The other missing features in the iPhone 5 are basic standard features found in other smartphones. For the iPhone 5, Apple decided to replace its old 30 pin docking connector. However, instead of going with the industry standard micro USB, Apple decided to introduce a proprietary 8 pin dock connector, called Lightning. Additionally, the iPhone 5 lacks a microSD slot for expandable memory and still lacks a (easily) removable battery. Finally, even at four inches the iPhone 5 still loses to other flagship phones in screen size. The HTC One X, Lumia 920, Galaxy SIII, and RAZR HD have 4.7, 4.5, 4.8, and 4.7 inch displays, respectively. However, the scariest thing, for Apple, is that nothing in the iPhone 5 (except maybe the A6) puts it ahead of the competition.
Apple’s missing features and lack of a differentiating technology in the iPhone 5 provide a big opportunity for its competitors. RIM, the maker of BlackBerry, has revived hope and opportunity with BB10. When RIM delayed BB10 to 2013, it looked like the fate of the company was sealed because of the coming launches of the iPhone 5 and Windows 8. However, it looks like RIM dodged a bullet and might have an opportunity to launch its product.
Similarly, Nokia and Microsoft just might have gained the opportunity they needed to take market share away from Apple. The Lumia 920 even edges out Apple’s “retina display.” The Lumia 920 has 332 ppi. The iPhone 5 has 326 ppi. Lastly, Android has a huge opportunity to expand its lead in the market. The hugely popular Samsung Galaxy SIII holds its own against the iPhone 5 and is actually superior in many aspects. The same can be said about the HTC One X and some other Android phones that are planned for release later this year.
In conclusion, the iPhone used to set the standard. The fact that the iPhone 5 does not should have investors worried. Even more appalling is that Apple does not seem to realize this. Instead of using its huge revenues and piles of cash to invest in more R&D, the company seems content with milking its current products. Considering how much Apple relies on the iPhone (70% of profits), Apple is taking a huge risk. The iPhone 5 is good, but so is the competition. Furthermore, Samsung allegedly plans to sue Apple for using 4G LTE, for which Samsung holds a lot of patents.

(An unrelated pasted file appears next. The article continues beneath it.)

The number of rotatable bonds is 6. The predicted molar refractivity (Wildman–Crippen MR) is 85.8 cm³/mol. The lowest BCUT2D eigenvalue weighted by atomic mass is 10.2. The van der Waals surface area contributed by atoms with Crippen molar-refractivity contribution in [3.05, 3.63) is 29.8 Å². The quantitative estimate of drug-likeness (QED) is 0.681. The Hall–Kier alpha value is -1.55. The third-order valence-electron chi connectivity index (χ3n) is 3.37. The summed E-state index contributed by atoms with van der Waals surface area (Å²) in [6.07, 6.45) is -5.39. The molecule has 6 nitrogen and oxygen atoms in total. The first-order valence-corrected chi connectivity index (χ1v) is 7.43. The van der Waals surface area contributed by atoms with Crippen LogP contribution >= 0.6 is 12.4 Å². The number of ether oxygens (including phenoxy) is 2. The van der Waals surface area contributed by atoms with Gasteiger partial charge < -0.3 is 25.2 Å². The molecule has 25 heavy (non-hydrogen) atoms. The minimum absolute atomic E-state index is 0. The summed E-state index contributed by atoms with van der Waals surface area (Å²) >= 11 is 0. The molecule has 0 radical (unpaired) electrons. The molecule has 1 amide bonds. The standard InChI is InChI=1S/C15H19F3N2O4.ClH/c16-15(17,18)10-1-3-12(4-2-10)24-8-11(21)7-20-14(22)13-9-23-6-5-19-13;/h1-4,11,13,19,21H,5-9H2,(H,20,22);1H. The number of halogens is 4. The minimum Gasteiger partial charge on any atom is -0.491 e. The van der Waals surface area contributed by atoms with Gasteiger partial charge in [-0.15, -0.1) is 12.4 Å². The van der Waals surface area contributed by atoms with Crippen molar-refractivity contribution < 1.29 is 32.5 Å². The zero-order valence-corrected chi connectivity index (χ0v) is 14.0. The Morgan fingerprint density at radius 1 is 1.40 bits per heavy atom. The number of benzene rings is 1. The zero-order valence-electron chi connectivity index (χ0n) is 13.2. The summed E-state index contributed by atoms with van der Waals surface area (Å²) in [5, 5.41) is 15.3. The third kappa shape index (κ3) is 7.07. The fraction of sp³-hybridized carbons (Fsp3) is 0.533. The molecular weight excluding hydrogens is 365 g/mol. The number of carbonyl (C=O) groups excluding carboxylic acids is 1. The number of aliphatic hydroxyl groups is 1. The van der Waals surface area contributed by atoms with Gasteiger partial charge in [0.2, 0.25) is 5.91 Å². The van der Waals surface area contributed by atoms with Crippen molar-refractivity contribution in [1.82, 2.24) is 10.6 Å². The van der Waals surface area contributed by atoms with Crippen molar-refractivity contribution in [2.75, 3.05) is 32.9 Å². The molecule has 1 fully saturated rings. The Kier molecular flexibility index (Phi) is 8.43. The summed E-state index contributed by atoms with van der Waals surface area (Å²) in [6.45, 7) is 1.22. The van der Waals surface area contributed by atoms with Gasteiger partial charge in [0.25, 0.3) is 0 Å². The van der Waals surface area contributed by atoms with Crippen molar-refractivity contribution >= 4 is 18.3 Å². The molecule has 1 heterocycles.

Overall, the iPhone 5 is a good phone and will probably sell well, but in the long run Apple will have a hard time maintaining its extremely high margins because the iPhone is clearly no longer cut above the rest. Since Steve Jobs is gone, Apple should be honest with itself and begin to dramatically increase its R&D budget to stay in the game. Otherwise, the competition will leave it in the dust.
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Alvin owns shares of Microsoft. The Motley Fool owns shares of Apple, Google, and Microsoft. Motley Fool newsletter services recommend Apple, Google, and Nokia. Try any of our Foolish newsletter services free for 30 days. We Fools may not all hold the same opinions, but we all believe that considering a diverse range of insights makes us better investors. The Motley Fool has a disclosure policy. If you have questions about this post or the Fool’s blog network, click here for information.